I appreciate the fact that American Thinker (AT) saw fit to post my “Federal Reserve playing chicken with financial markets” article (and that Zerohedge reposted it). Responses to this post triggered this constructive criticism (I hope) regarding American Thinker’s move to a subscription site.
I believe in AT! I think their site is and has been for years one of the finest on the internet. It is long overdue for monetization via subscription! It is the manner in which this has been achieved that is a bit troubling, at least for me.
Over the years, I have published about 150 articles (my first in 2009) plus some unknown number of blog posts. My concern is regarding the problems like non-subscriber authors like myself. (I know, I know—”just subscribe and your problems go away!” However, we octogenarians can be overly principled, ornery and especially cheap!)
I enjoyed reader comments on my posts. They made me a better contributor as they provided feedback which is no longer available. Even for my own posts, I am unable to view the comments. (Apparently, I may see the first few only, but cannot respond to even those few.)
I consider that a problem. Feedback is important in the sense that you learn whether you are communicating properly and at the right level with your readers. That feedback is no longer available.
I will not miss the inability to comment on other author posts, which I rarely did via AT’s comment system. In the past, I contacted authors directly via the website information provided. My thinking was that if I am to make a fool of myself (or another author), I would rather do it with one witness rather than thousands! Direct contact remains available and I believe is mutually beneficial to both authors, especially when neither has to play to an audience.
Undoubtedly, AT had constraints regarding the decision to monetize. Perhaps some “tweaks” could improve matters, at least for cheap, ornery and ancient contributors like myself. Feedback between author and reader is important!
Recent Article Comments
I saw a few comments on my most recent “Federal Reserve – game of chicken” article. I really don’t know what to make of them. I would have liked to have seen more to make a better determination whether these few reflected inadequate communication on my part or just a few disgruntled readers.
Disagreement is fine, normal and healthy. But the tone and implications of these seemed harsh. Here are some of the comments (in quotes) and the hypothetical responses (emboldened) that could have been made:
- · “… he quotes the indexes [should be indices] in the first table in dollars, when in reality they are quoted in points” Only the first is an index. The other three are ETFs and correct as quoted.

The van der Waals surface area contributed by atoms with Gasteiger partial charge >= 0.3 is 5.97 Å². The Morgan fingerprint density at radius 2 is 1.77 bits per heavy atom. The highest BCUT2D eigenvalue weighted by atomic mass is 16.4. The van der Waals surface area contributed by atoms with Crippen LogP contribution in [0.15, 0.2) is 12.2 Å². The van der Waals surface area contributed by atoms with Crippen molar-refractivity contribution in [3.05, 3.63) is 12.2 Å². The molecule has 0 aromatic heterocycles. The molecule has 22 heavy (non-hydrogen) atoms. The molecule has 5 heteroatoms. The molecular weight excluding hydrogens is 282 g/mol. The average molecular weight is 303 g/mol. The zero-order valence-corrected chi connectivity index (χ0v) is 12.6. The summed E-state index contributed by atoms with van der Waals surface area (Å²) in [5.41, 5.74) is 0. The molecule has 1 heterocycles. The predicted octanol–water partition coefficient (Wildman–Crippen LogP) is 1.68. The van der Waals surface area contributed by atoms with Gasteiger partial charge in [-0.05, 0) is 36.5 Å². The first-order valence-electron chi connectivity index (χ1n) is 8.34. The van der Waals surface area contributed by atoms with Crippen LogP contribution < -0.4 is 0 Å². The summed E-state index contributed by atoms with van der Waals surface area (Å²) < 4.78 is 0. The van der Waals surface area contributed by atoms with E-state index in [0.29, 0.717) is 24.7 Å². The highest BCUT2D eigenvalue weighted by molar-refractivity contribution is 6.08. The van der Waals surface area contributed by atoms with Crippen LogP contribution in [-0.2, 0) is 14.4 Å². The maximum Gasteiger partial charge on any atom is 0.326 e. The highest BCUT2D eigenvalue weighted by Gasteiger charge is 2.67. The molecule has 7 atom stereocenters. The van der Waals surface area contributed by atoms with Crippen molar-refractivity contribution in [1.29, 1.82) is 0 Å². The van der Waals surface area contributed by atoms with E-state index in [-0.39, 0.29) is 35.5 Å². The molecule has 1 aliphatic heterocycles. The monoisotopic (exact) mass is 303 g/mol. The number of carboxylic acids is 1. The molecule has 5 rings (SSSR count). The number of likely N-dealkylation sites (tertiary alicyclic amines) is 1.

- · “… gold did not close at $153.01 per ounce” I never made that claim; GLD closed at $153.01 per share.
- · “Raising rates to 6% would likely drive the inflation rate below 6%” The commentator may be correct in his assertion, although I included a table by Bianco Research in the article which showed that prior inflationary episodes required interest rates higher than the peak inflation rate for the Fed to regain control! Often that rate was 3% points or more, higher! I do not consider an inflation rate of 6% satisfactory (and suspect the commentator does not either). Nor am I able to forecast what stopping at 6% means.
- “He fails to mention whether he is currently short the market.” AT is not a financial website. I don’t recall any prior articles generating such an objection. Frankly, if I were to engage in such unethical practices, I would publish on financial websites where this shady behavior might have some effect.
Regarding this last comment, I have never recommended short-selling as a market strategy. Markets have an upward drift of about 8% per year, on average. Going short is like trying to beat the “house” at a casino. (I also don’t recommend trying to increase your wealth in casinos!)
Recently I finished a free book entitled Wealth If You Want It (which you can read/preview here). The book is for “newbies” and experienced investors. (If you are in the latter category, you need to read half the book.) There is nothing in the book about “shorting” or “short-selling.” However, there is a simple, flexible system involving only four assets which anyone can use to reasonably protect themselves against market cycles.
The book is 250 pages, free to anyone who requests it. Unfortunately, I cannot provide a workable download link on my website. You may read it there, although that is likely not practical, especially when data are involved. If you are interested in receiving a copy, drop me an email (firstname.lastname@example.org and please put “BOOK” on the subject line). I will send you a PDF copy.
Or, if you have a website with this capability and would like to help in distributing it free, I would be happy to provide you a copy and the permission to distribute it from your website.
My only interest is to provide easy access and widespread availability to this information. (At least 50% of this country does not understand the need for saving, never mind the concept of investing.) In a time when governments around the world appear to be headed toward insolvency, it is critical that neither you nor your family depend on government “promises.”
I would be happy with a 7-day subscription window for each article I publish. This window should be available to any author/non-subscriber. I do not care or need to read or comment on other articles! That accommodation would allow us cheap and cantankerous types to receive proper reader feedback.
Sorry for the criticism. I still think your site is among the best on the internet.